6 weeks of preceptorship program

  1. Hello everyone,

    I saw a job posting for newly grads nursing recruitment at one of the large hospital near where I live.
    They seem to be hiring quite a few in several departments.
    All of them indicates
    "6 weeks of preceptorship program"
    They all appear to be what we call "floor nursing".

    Isn't 6 weeks a bit too short for someone fresh out of a school?
    Don't most jobs, outside of nursing, give you average 3 months of probation?

    I had a chance to speak to one of the nurse who happens to work there.
    "In the past, when I started, they'd put the newly grad nurse with an experienced nurse until he/she gets comfortable with the new job. Nowadays, due to short staffing, the hospital just make you start working immediately on your own."

    What are most typical length of a preceptorship program in your region?
  2. Visit vwbeetle profile page

    About vwbeetle

    Joined: Jun '11; Posts: 28; Likes: 29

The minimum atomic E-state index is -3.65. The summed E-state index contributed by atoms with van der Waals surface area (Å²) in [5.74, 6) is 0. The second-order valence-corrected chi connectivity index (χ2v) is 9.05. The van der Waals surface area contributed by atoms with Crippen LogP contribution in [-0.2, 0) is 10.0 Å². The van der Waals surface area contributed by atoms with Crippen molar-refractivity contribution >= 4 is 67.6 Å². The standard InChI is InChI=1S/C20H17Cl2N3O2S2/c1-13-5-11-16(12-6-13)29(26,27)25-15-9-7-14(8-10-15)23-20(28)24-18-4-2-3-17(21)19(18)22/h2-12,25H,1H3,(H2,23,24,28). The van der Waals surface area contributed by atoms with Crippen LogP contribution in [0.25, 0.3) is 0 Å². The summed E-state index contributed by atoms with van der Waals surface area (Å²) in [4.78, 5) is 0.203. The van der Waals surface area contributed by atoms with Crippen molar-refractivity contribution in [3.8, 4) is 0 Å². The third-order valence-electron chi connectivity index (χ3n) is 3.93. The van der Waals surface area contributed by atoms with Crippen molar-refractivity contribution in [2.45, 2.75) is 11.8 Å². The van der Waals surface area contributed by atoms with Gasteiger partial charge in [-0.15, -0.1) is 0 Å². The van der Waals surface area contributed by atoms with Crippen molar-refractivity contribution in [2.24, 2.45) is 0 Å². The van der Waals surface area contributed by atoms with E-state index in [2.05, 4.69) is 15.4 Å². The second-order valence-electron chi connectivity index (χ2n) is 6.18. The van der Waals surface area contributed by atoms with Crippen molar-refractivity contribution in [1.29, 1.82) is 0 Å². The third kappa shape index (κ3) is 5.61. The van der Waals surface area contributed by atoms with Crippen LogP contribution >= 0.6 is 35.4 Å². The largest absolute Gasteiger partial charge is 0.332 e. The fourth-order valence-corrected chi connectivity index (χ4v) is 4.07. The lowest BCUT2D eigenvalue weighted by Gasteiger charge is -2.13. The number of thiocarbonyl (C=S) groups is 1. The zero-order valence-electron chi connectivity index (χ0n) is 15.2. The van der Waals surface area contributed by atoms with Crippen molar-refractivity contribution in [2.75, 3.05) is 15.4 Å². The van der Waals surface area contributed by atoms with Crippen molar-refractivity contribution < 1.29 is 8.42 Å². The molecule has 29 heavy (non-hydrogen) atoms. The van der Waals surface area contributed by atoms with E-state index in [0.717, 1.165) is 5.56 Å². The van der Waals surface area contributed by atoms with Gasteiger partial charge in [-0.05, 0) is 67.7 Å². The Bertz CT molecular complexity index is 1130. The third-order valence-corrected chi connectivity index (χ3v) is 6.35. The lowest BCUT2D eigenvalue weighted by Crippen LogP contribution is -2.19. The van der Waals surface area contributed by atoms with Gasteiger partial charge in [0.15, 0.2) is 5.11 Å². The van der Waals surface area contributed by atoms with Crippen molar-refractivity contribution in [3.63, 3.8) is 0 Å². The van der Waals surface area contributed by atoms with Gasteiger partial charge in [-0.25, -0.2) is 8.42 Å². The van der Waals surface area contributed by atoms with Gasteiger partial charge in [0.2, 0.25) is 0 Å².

Office assistant; from CA


  3. by   NotReady4PrimeTime
    Preceptorship and probation aren't necessarily the same thing. In my world, your preceptorship can be as short as 2 weeks, while the probationary period is 504.75 hours, or 13.35 weeks of full time hours. When I started my first hospital job as a new grad, my preceptorship was 4 weeks on a neonatal stepdown unit.
  4. by   vwbeetle
    OK, I see. I misunderstood and thought the preceptorship program exists instead of probation period in the hospital settings.

    Thank you for clarifying this in such a short time.
  5. by   NotReady4PrimeTime
    No worries! A preceptorship is the period of time you're buddied with and supervised by someone else while you learn the job. Probation is when you prove you're up to the job. My current unit is a very high acuity PICU where the new grad orientation/preceptorship is 16 weeks in most cases. Some people have slipped through the cracks and finished their probationary period while still being shepherded along by a senior nurse. THEN management realizes that the new nurse isn't quite cut out for our unit and it's too late to do anything about it. Happens about 4 times a year...